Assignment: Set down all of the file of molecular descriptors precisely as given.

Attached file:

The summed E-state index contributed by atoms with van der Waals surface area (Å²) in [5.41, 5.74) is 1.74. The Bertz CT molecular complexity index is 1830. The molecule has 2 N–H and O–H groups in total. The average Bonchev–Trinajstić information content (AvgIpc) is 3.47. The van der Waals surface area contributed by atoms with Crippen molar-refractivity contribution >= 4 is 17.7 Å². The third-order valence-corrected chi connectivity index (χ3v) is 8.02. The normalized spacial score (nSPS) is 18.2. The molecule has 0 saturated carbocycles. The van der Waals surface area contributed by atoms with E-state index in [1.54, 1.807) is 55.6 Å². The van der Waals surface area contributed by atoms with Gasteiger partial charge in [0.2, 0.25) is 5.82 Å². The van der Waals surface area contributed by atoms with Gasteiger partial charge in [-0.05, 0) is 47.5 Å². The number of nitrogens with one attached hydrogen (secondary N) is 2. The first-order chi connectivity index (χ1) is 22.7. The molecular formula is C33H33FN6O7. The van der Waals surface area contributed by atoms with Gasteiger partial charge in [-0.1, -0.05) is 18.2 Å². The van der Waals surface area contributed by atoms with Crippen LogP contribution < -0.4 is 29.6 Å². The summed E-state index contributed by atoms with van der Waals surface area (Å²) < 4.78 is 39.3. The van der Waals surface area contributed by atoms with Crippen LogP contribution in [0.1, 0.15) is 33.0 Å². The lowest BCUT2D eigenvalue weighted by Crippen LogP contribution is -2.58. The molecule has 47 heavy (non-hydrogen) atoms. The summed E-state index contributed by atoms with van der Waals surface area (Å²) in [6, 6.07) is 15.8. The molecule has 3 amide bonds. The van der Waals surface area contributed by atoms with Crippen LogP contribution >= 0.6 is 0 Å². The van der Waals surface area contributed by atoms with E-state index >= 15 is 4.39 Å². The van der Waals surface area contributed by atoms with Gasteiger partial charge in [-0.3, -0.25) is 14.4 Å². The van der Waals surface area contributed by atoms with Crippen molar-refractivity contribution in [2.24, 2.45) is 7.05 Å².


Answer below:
The summed E-state index contributed by atoms with van der Waals surface area (Å²) in [5.41, 5.74) is 1.74. The Bertz CT molecular complexity index is 1830. The molecule has 2 N–H and O–H groups in total. The average Bonchev–Trinajstić information content (AvgIpc) is 3.47. The van der Waals surface area contributed by atoms with Crippen molar-refractivity contribution >= 4 is 17.7 Å². The third-order valence-corrected chi connectivity index (χ3v) is 8.02. The normalized spacial score (nSPS) is 18.2. The molecule has 0 saturated carbocycles. The van der Waals surface area contributed by atoms with E-state index in [1.54, 1.807) is 55.6 Å². The van der Waals surface area contributed by atoms with Gasteiger partial charge in [0.2, 0.25) is 5.82 Å². The van der Waals surface area contributed by atoms with Gasteiger partial charge in [-0.05, 0) is 47.5 Å². The number of nitrogens with one attached hydrogen (secondary N) is 2. The first-order chi connectivity index (χ1) is 22.7. The molecular formula is C33H33FN6O7. The van der Waals surface area contributed by atoms with Gasteiger partial charge in [-0.1, -0.05) is 18.2 Å². The van der Waals surface area contributed by atoms with Crippen LogP contribution < -0.4 is 29.6 Å². The summed E-state index contributed by atoms with van der Waals surface area (Å²) < 4.78 is 39.3. The van der Waals surface area contributed by atoms with Crippen LogP contribution in [0.1, 0.15) is 33.0 Å². The lowest BCUT2D eigenvalue weighted by Crippen LogP contribution is -2.58. The molecule has 47 heavy (non-hydrogen) atoms. The summed E-state index contributed by atoms with van der Waals surface area (Å²) in [6, 6.07) is 15.8. The molecule has 3 amide bonds. The van der Waals surface area contributed by atoms with Crippen LogP contribution >= 0.6 is 0 Å². The van der Waals surface area contributed by atoms with E-state index >= 15 is 4.39 Å². The van der Waals surface area contributed by atoms with Gasteiger partial charge in [-0.3, -0.25) is 14.4 Å². The van der Waals surface area contributed by atoms with Crippen molar-refractivity contribution in [2.24, 2.45) is 7.05 Å².